DOD gives Navy OK to expand NMCI use

The Navy-Marine Corps Intranet program jumped two major hurdles this month, but it still faces significant challenges.

Last week, lead contractor Electronic Data Systems Corp. held a conference call with reporters to refute a report in Computerworld that NMCI was off course.

On May 3, the Defense Department gave the Navy the go-ahead to order 100,000 additional computer seats to be cut over to the NMCI environment after the system passed tests for security, reliability and interoperability with other Defense systems. So far, EDS has assumed responsibility for 49,000 seats.

Two days earlier, the House Armed Services Committee approved a bill to let the Navy extend the $6.9 billion NMCI contract by two years.

'I think we achieved a significant milestone,' said Rear Adm. Charles Munns, NMCI's program manager. 'We're now going from a pilot phase to a rollout phase.'

In the conference call with reporters, EDS officials said they had called for company workers to speed up the rollout of NMCI seats but that the program had not been hamstrung by problems. The story was based on an internal e-mail from Mike Hatcher, chief delivery officer for EDS on the project, to the EDS team working at Navy facilities.

In the memo, Hatcher used phrases such as 'scorched earth seat rollout' to drive home the need for workers to pick up the pace on NMCI. But Rick Rosenburg, EDS' program executive for NMCI, said the e-mail was not an indication that the program was in trouble.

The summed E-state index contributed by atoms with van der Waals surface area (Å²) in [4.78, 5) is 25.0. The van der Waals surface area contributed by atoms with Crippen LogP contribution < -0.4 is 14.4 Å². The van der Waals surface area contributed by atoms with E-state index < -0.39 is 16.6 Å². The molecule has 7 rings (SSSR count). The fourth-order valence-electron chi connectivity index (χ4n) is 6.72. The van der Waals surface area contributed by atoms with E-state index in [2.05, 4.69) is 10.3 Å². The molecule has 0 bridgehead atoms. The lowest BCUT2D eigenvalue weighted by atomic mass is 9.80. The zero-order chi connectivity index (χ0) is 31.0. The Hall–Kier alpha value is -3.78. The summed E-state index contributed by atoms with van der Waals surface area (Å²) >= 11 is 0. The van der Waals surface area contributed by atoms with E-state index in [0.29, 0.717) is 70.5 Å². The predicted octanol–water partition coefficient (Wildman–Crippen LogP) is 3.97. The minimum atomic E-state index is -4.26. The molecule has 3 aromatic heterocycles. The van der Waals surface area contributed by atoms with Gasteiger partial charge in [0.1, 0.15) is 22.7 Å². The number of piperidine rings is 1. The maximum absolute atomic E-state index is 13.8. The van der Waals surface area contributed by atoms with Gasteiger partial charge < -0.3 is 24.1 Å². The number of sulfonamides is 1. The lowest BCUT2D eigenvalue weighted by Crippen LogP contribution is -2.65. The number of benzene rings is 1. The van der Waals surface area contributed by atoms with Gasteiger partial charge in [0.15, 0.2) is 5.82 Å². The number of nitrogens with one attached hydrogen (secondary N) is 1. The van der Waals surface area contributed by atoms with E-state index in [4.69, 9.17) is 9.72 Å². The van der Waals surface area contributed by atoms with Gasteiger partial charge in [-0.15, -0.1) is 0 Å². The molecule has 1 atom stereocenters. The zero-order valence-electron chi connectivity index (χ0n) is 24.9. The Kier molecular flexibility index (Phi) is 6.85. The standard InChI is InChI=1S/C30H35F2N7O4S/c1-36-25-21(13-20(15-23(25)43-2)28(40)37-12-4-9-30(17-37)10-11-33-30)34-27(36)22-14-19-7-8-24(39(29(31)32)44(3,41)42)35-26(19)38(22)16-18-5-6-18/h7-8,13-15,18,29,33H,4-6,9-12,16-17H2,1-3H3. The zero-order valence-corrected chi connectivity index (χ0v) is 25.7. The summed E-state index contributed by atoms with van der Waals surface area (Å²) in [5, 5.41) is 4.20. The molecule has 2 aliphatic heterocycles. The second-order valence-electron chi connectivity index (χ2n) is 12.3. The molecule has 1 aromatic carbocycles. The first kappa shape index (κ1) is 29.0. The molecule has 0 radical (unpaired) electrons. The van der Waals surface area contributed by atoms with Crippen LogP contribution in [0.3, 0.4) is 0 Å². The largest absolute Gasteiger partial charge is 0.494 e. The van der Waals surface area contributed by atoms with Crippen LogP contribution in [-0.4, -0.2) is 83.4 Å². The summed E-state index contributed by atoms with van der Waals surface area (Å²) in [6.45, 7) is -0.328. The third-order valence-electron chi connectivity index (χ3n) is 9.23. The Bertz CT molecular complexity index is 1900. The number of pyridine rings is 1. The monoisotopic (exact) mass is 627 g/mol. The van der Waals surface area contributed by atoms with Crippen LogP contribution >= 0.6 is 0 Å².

'Do we need to become more aggressive in streamlining processes? Yes,' he said.

Green light

Defense CIO John P. Stenbit and Michael W. Wynne, principal deputy undersecretary of Defense for acquisition, technology and logistics, gave the Navy permission to order the additional seats, indicating their satisfaction with the progress of contractor testing and evaluation.

But Defense managers sounded a note of caution, saying the decision to let the Navy proceed didn't mean senior officials were no longer concerned about program delays, legacy system migration and user satisfaction.

Defense managers worry that EDS will be unable to keep up the hurried pace of rollout. 'I think the biggest issue all along has been the slip in the schedule,' McClellan said. 'The time line definitely moved to the left a few times.'

The next phase starts at nine sites with the Navy cutting over to the NMCI environment 20,000 seats of the newly approved 100,000.

The EDS test of those seats will be used to gain DOD approval for the order of 150,000 seats beyond the 100,000 just approved for rollout.

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